Purpose. Population-based studies on cervical cancer providing survival estimates by age, histology, and stage have been sparse. We aimed to derive most up-to-date and detailed survival estimates for cervical cancer patients in Germany. Methods. We used a pooled German national dataset including data from 11 cancer registries covering a population of 33 million people. Included were 15 685 patients diagnosed with cervical cancer from 1997 to 2006. Period analysis was performed to calculate the five-year relative survival (RS) 2002-2006. Trends in survival between 2002 and 2006 were examined using model-based period analysis. Age-adjustment was done using five age groups (15-44, 45-54, 55-64, 65-74, and 75 + years). Results. Overall, age-adjusted five-year relative survival in 2002-2006 was 64.7%. A strong age gradient was observed, with five-year RS decreasing from 81.7% in age group 15-49 years to 46.3% in age group 70 + years. Prognosis furthermore strongly varied by stage, with age-adjusted five-year RS reaching 84.6% for localized, 48.2% for regional, and 17.9% for distant stage. From 2002 to 2006, a significant improvement (4.7 percent units) in overall age-adjusted five-year RS was seen. The improvement was most pronounced for age groups 55-64 years (from 54.2 to 65.6%) and 65-74 years (from 50.0 to 58.1%). Conclusion. In this first comprehensive population-based study from Germany, prognosis of cervical cancer strongly varied by age and stage. Prognosis continued to improve, in particular in age range 55-74 years, in the five-year period assessed.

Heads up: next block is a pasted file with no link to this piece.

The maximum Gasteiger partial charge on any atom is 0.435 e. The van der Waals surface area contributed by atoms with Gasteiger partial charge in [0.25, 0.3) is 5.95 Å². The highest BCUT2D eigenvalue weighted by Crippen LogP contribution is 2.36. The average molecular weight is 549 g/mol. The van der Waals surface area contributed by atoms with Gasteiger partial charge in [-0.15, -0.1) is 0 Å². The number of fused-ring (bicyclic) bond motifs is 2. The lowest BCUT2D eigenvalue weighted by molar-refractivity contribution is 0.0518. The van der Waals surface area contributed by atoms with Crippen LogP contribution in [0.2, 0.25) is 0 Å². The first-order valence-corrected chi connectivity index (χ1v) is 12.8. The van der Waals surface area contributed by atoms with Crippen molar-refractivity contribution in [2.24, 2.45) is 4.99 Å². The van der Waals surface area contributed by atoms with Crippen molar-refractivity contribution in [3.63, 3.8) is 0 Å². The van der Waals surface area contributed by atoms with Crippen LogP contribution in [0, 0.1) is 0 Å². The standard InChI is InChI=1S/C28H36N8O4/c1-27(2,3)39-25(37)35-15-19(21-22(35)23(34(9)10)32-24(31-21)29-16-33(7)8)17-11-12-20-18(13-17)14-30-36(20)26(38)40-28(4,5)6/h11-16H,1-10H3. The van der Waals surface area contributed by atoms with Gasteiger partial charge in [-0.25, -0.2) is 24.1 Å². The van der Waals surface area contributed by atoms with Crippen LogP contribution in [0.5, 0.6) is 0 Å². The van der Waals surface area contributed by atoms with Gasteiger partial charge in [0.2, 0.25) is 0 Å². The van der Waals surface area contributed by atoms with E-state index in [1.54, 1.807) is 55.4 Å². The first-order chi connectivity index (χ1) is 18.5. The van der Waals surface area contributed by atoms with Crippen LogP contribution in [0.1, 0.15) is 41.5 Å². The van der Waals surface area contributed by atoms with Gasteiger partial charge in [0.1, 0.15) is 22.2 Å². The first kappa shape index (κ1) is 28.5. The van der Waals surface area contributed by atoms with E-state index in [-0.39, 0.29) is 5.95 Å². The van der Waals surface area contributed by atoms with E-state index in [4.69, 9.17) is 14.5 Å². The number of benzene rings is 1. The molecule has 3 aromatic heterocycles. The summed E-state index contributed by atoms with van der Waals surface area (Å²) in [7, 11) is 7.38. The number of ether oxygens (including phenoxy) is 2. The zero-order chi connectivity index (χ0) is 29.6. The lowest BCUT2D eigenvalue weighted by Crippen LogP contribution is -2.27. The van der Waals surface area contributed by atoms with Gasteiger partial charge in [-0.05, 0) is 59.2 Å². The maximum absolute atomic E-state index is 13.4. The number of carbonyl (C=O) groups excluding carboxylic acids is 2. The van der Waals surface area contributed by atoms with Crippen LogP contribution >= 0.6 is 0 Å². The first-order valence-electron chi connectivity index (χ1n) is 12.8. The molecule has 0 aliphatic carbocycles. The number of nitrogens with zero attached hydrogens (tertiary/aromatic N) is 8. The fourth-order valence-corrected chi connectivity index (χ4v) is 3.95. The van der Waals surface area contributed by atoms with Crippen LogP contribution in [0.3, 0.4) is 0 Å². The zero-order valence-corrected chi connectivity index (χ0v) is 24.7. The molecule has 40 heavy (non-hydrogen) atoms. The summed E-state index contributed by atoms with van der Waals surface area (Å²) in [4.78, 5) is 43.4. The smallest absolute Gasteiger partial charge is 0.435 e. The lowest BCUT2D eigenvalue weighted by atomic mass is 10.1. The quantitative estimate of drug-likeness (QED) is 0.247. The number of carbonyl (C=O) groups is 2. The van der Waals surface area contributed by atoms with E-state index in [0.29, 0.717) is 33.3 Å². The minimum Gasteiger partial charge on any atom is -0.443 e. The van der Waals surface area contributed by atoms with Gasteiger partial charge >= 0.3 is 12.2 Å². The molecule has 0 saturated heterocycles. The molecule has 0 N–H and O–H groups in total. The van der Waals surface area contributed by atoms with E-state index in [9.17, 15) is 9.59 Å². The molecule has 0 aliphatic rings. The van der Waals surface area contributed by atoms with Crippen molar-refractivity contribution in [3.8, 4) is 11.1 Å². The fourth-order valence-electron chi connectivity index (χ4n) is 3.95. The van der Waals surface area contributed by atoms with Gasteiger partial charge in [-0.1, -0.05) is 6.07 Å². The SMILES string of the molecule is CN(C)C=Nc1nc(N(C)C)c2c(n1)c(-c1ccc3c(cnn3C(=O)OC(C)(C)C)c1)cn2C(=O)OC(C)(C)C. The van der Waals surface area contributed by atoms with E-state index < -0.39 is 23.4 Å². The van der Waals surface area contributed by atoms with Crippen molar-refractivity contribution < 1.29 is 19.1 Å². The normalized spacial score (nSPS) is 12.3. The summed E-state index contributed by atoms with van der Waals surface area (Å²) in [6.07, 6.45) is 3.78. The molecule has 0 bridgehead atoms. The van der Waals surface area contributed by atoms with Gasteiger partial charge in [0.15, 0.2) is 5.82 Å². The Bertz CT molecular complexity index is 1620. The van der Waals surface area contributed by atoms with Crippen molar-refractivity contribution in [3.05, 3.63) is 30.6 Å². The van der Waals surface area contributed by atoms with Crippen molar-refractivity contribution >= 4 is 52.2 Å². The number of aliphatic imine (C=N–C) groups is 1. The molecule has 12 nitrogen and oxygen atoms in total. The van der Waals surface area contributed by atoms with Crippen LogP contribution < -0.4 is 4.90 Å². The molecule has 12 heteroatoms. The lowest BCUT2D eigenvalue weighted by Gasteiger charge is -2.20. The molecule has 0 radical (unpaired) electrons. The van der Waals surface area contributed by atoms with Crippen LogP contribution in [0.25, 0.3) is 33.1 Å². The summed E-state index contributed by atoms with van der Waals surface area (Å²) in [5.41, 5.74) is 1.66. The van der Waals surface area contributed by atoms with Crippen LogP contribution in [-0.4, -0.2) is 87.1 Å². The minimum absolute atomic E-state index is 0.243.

Type of Publication:
Journal article published